Once, the most dreaded question was, “Will you be my bridesmaid?”
After all, only a good friend would buy an unflattering, expensive, formal dress, wear it once in front of everyone and then never wear it again.
But a trend that’s emerged in the past few years means that bridesmaids actually might be able to wear the dress again. Designers are offering collections of bridesmaids gowns that work visually together but differ slightly in styling.
Mia Isse, owner of Garnish Boutique in Mount Washington, explains that the bride picks a basic dress, color and fabric, but then the bridesmaids can opt for different necklines and different lengths.
“It’s not the dreaded strapless,” Ms. Isse says with a laugh. “What it does is allow each individual woman to purchase a dress they feel comfortable in.” Because the dresses take their inspiration from a cocktail-inspired look, they are much more wearable.
Since the silhouette, colors and fabric are the same, “there’s a pulled-together consistency,” Ms. Isse says. “What you get are beautiful photos because each woman is so comfortable.”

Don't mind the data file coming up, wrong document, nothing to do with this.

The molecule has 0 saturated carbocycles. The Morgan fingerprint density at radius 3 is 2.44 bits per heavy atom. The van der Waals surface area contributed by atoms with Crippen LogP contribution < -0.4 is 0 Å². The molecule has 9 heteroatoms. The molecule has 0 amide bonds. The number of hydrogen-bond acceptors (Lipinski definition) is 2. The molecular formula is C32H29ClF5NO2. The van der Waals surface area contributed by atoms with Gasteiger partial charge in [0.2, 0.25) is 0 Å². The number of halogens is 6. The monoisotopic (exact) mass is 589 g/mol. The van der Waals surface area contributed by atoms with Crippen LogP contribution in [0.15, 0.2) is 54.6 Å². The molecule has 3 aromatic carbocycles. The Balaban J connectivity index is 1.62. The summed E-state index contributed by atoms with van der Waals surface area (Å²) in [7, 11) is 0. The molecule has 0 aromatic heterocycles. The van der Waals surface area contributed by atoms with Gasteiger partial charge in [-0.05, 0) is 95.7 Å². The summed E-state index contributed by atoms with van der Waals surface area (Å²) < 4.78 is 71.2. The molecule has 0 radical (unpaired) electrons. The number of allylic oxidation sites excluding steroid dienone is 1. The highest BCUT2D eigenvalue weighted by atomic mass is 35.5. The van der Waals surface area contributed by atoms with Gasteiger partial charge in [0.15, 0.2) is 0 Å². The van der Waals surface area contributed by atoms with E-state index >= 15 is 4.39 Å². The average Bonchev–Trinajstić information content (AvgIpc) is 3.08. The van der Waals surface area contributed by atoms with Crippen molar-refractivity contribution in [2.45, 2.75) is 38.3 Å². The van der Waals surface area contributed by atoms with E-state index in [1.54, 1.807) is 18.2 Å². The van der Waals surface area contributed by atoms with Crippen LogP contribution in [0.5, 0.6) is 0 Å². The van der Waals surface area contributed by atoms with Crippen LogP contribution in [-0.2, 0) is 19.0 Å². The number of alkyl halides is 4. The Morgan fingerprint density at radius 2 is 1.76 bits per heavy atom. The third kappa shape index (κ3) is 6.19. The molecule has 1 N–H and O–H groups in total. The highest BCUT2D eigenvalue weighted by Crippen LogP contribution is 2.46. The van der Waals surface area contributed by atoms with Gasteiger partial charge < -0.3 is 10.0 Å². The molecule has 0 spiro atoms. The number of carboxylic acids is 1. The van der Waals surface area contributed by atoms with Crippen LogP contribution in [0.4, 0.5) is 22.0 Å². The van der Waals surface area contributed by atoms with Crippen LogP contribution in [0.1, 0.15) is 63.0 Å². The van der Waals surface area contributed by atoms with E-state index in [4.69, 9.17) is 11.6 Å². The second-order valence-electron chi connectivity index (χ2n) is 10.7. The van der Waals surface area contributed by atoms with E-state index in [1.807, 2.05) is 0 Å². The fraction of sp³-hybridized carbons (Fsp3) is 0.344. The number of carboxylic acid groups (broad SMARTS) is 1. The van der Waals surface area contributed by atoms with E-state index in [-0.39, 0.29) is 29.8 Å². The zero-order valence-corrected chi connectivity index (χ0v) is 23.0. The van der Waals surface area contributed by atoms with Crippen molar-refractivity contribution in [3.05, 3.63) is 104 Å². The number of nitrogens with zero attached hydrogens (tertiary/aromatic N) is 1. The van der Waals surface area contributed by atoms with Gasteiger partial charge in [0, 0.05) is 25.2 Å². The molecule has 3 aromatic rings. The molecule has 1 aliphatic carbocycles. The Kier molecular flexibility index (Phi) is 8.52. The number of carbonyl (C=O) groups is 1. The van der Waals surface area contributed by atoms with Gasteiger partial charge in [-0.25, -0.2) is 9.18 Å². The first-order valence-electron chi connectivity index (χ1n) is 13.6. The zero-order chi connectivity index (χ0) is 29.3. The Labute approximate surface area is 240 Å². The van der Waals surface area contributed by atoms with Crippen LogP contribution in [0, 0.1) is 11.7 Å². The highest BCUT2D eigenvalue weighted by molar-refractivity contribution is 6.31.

Even though the dresses differ slightly, they still qualify for the discount usually offered by designers for groups of three or more.
Ms. Isse notes that bridesmaids often ask if they can dye the dress black for later use as a cocktail dress.
But another alternative is to donate the dress to the Priceless Gown Project. Now in its fourth year, the project collects dresses and accessories all year. Then, right before prom season and with a donation of space from the Baltimore Marriott Inner Harbor at Camden Yards and some 90 volunteers, they hold a one-day boutique for girls in city high schools.
Last year, they gathered more than 2,000 dresses, and more than 500 girls from city high schools picked out a dress for prom.
Rebecca “Becky” Davis, one of the founders of Priceless Gown, attended St. Joseph in Cockeysville as a child and graduated from Notre Dame Preparatory School, Towson.
She got the idea for the program when she was mentoring an adolescent through the Big Brothers Big Sisters program. When it came time for the girl’s junior prom, the price of a ticket and dress simply put the event out of reach for the girl, who was living with an aunt, uncle and three cousins.
“I was trying to find her a dress and thinking maybe I could help her with the ticket, but it just didn’t come together in time,” Ms. Davis says. “I started researching and found other cities have the same problem.”
With help from Marriott and the Women’s Wine and Dine, she organized the Priceless Gown project. Some 90 volunteers act as personal shoppers for the girls, and they help the girls choose purses, accessories and shoes, too.
To find out how to donate dresses and accessories – the project does not accept donations of shoes that have been worn – or to volunteer, visit the Web site at www.pricelessgownproject.org.